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Quick Note On Debating The Rangers' Batting Order

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First thing's first: batting order is not particularly meaningful. The typical lineup that managers spew out and the "ideal" lineup are not very different over a long season.

But, we sports fans love to discuss strategy, and there are few more interesting elements of baseball strategy than batting order. From whether or not your lead-off man should get on base or be able to run (the former), to who deserves the prestige of hitting third, it's a tremendously common debate.

And it's fun, so there's nothing wrong with going ahead and having the conversation, as long as you're not treating it as especially important. The problem is, people stop simply at stuff like "we should flip Elvis Andrus and Michael Young," instead of actually looking how best to optimize the lineup. If we're going to pretend we're manager of the Rangers and mess with the batting order, why are we going to stop at simple moves that change little to nothing at all when we can rearrange the entire lineup in our fantasies?

A few years ago Beyond The Boxscore took a look at how best to optimize your batting order, citing the excellent research of Tom Tango from his book The Book: Playing the Percentages in Baseball. Let's use this information to go a bit farther when talking about what we'd like to see the Rangers' batting order look like.

In short, the third spot is overrated, the second spot is the most important, the fourth after that, and your lead-off hitter should get on base a lot.

Following the information here, and using the in-season updated ZiPS forecast for the Ranger hitters, our best every-day lineup would look something like this:

  1. Ian Kinsler (.382)
  2. Mike Napoli (.391)
  3. Adrian Beltre (.355)
  4. Josh Hamilton (.390)
  5. Michael Young (.340)
  6. Nelson Cruz (.348)
  7. David Murphy (.341)
  8. Elvis Andrus (.319)
  9. Mitch Moreland (.318)

The number in parenthesis is weighted On Base Average; think of it as an all-encompassing offensive measure scaled to look like OBP.

Kinsler is actually the perfect lead-off man; one of the team's three best hitters, and a brilliant on-base guy. Napoli is almost as perfect a No. 2 hitter, as maybe the team's best hitter and also an OBP machine. Beltre is a great No. 3 hitter, since so much of his value comes from homeruns (Cruz could also fit here). Young is ahead of Cruz due to the value of batting average in the five spot, but that could actually be a mistake.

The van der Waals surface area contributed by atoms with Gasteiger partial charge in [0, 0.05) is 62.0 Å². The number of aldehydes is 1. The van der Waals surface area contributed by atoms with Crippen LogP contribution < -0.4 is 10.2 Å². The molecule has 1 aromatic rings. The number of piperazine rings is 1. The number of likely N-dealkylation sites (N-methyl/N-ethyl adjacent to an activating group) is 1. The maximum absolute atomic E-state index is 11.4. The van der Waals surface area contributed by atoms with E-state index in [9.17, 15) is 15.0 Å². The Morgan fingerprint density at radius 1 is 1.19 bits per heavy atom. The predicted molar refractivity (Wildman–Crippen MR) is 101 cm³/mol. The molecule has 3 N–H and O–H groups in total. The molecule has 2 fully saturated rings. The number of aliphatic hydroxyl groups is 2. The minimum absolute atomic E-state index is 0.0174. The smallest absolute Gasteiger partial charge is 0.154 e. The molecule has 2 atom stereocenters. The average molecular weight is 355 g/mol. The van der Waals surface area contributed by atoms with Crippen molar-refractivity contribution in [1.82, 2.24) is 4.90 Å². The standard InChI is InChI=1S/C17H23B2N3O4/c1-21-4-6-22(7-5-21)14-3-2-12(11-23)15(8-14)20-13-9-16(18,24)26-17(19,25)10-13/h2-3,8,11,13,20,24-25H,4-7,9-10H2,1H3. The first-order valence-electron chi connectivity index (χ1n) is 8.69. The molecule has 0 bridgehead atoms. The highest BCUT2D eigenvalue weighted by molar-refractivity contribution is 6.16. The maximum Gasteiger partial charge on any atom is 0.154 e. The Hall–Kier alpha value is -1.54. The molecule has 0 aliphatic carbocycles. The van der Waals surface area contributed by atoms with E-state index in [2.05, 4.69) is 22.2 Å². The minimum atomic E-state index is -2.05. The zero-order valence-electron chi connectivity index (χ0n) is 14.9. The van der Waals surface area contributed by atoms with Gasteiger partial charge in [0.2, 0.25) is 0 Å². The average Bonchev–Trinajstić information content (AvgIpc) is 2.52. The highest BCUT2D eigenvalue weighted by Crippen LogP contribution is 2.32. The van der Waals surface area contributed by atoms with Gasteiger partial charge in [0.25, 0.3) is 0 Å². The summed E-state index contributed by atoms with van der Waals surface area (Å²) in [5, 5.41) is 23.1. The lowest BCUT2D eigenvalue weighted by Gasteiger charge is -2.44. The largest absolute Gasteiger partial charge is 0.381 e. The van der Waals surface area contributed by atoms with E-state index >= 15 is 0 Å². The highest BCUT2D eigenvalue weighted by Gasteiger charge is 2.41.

The biggest problem with the current lineup is hitting Andrus -- maybe the weakest hitter on the team -- in the most important spot in the order. In this lineup, we also get his incredible baserunning in front of a hitter with relative inability to advance runners, a big plus, and more valuable than putting that skill in front of good hitters.

This still does not go quite as far as we can go with this. It ignores platoon splits (Napoli will not hit as well against righties, Moreland will usually sit against lefties), for one thing, and the Rangers will not be playing the same lineup every day. However, it didn't take a lot of work, and we've now gone farther in the discussion of what the Rangers' lineup should look like than we normally would.

Once again, though, it needs to be stressed that batting order really does not make a lot of difference, relative to how much time is spent griping about it. The difference between hitting this lineup every day and the lineup Ron Washington typically runs out -- at least against right-handed pitching -- is only a handful of runs over a full 162 games; seven total projected runs, to be exact (per this fun toy). In total, five runs of difference over a full season. It's pretty easy to believe stuff not accounted for -- like where certain hitters are comfortable, protection, splitting up lefties, etc. -- can more than make up for that difference.

So, the next time you engage in a conversation about batting order, refer to the BtB link above to take in a little bit farther. Tango's excellent book is also a must for anyone even remotely interested in baseball analysis, and he provides a lot of information in his blog as well. Just don't waste too much of your time complaining about it, when you could be spending more time complaining about bunts and reliever usage!

This post prompted by frequent discussion in the excellent community of Lone Star Ball.

Photographs by jamesbrandon, jdtornow, phlezk, flygraphix, mcdlttx, tomasland, and literalbarrage used in background montage under Creative Commons. Thank you.